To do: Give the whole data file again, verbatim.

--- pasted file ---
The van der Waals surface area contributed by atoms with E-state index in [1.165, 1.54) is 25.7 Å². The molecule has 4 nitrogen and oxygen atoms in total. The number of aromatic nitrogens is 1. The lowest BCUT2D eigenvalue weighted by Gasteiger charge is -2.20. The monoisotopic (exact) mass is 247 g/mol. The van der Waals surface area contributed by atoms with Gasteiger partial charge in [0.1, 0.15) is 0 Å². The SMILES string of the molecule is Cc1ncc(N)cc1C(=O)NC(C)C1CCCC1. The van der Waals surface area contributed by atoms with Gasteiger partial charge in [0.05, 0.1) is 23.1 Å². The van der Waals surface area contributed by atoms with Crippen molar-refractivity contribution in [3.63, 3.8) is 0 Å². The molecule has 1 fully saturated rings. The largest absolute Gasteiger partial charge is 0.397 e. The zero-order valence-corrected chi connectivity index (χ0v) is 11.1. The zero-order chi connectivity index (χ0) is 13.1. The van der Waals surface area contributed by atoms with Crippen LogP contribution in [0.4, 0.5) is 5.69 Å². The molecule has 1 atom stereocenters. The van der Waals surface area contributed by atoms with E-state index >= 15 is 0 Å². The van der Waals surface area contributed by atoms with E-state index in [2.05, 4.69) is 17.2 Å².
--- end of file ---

The van der Waals surface area contributed by atoms with E-state index in [1.165, 1.54) is 25.7 Å². The molecule has 4 nitrogen and oxygen atoms in total. The number of aromatic nitrogens is 1. The lowest BCUT2D eigenvalue weighted by Gasteiger charge is -2.20. The monoisotopic (exact) mass is 247 g/mol. The van der Waals surface area contributed by atoms with Gasteiger partial charge in [0.1, 0.15) is 0 Å². The SMILES string of the molecule is Cc1ncc(N)cc1C(=O)NC(C)C1CCCC1. The van der Waals surface area contributed by atoms with Gasteiger partial charge in [0.05, 0.1) is 23.1 Å². The van der Waals surface area contributed by atoms with Crippen molar-refractivity contribution in [3.63, 3.8) is 0 Å². The molecule has 1 fully saturated rings. The largest absolute Gasteiger partial charge is 0.397 e. The zero-order valence-corrected chi connectivity index (χ0v) is 11.1. The zero-order chi connectivity index (χ0) is 13.1. The van der Waals surface area contributed by atoms with Crippen LogP contribution in [0.4, 0.5) is 5.69 Å². The molecule has 1 atom stereocenters. The van der Waals surface area contributed by atoms with E-state index >= 15 is 0 Å². The van der Waals surface area contributed by atoms with E-state index in [2.05, 4.69) is 17.2 Å².